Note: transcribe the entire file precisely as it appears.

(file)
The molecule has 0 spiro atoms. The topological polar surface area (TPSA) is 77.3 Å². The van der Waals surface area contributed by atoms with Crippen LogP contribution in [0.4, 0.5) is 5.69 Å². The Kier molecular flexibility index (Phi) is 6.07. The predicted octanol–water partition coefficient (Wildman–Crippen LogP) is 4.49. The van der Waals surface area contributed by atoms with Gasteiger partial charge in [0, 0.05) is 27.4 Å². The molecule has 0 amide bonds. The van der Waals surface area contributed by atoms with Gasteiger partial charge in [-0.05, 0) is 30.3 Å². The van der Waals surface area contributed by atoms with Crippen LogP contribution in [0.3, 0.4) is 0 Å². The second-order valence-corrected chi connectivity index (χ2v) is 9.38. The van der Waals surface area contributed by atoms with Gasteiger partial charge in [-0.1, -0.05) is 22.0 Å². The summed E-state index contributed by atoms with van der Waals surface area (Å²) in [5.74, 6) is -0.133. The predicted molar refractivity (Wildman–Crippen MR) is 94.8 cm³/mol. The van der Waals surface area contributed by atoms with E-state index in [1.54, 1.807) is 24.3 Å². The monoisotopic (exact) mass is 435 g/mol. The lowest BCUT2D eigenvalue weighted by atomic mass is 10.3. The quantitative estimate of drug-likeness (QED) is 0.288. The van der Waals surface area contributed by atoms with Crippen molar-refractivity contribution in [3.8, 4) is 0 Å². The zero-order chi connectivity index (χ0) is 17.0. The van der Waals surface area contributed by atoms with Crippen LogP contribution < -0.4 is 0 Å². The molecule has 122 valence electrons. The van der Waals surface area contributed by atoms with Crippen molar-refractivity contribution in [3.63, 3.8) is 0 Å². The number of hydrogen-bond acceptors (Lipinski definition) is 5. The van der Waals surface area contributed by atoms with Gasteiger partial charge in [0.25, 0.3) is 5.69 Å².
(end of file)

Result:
The molecule has 0 spiro atoms. The topological polar surface area (TPSA) is 77.3 Å². The van der Waals surface area contributed by atoms with Crippen LogP contribution in [0.4, 0.5) is 5.69 Å². The Kier molecular flexibility index (Phi) is 6.07. The predicted octanol–water partition coefficient (Wildman–Crippen LogP) is 4.49. The van der Waals surface area contributed by atoms with Gasteiger partial charge in [0, 0.05) is 27.4 Å². The molecule has 0 amide bonds. The van der Waals surface area contributed by atoms with Gasteiger partial charge in [-0.05, 0) is 30.3 Å². The van der Waals surface area contributed by atoms with Crippen LogP contribution in [0.3, 0.4) is 0 Å². The second-order valence-corrected chi connectivity index (χ2v) is 9.38. The van der Waals surface area contributed by atoms with Gasteiger partial charge in [-0.1, -0.05) is 22.0 Å². The summed E-state index contributed by atoms with van der Waals surface area (Å²) in [5.74, 6) is -0.133. The predicted molar refractivity (Wildman–Crippen MR) is 94.8 cm³/mol. The van der Waals surface area contributed by atoms with E-state index in [1.54, 1.807) is 24.3 Å². The monoisotopic (exact) mass is 435 g/mol. The lowest BCUT2D eigenvalue weighted by atomic mass is 10.3. The quantitative estimate of drug-likeness (QED) is 0.288. The van der Waals surface area contributed by atoms with Crippen molar-refractivity contribution in [3.8, 4) is 0 Å². The zero-order chi connectivity index (χ0) is 17.0. The van der Waals surface area contributed by atoms with Crippen LogP contribution < -0.4 is 0 Å². The molecule has 122 valence electrons. The van der Waals surface area contributed by atoms with Crippen molar-refractivity contribution in [3.63, 3.8) is 0 Å². The number of hydrogen-bond acceptors (Lipinski definition) is 5. The van der Waals surface area contributed by atoms with Gasteiger partial charge in [0.25, 0.3) is 5.69 Å².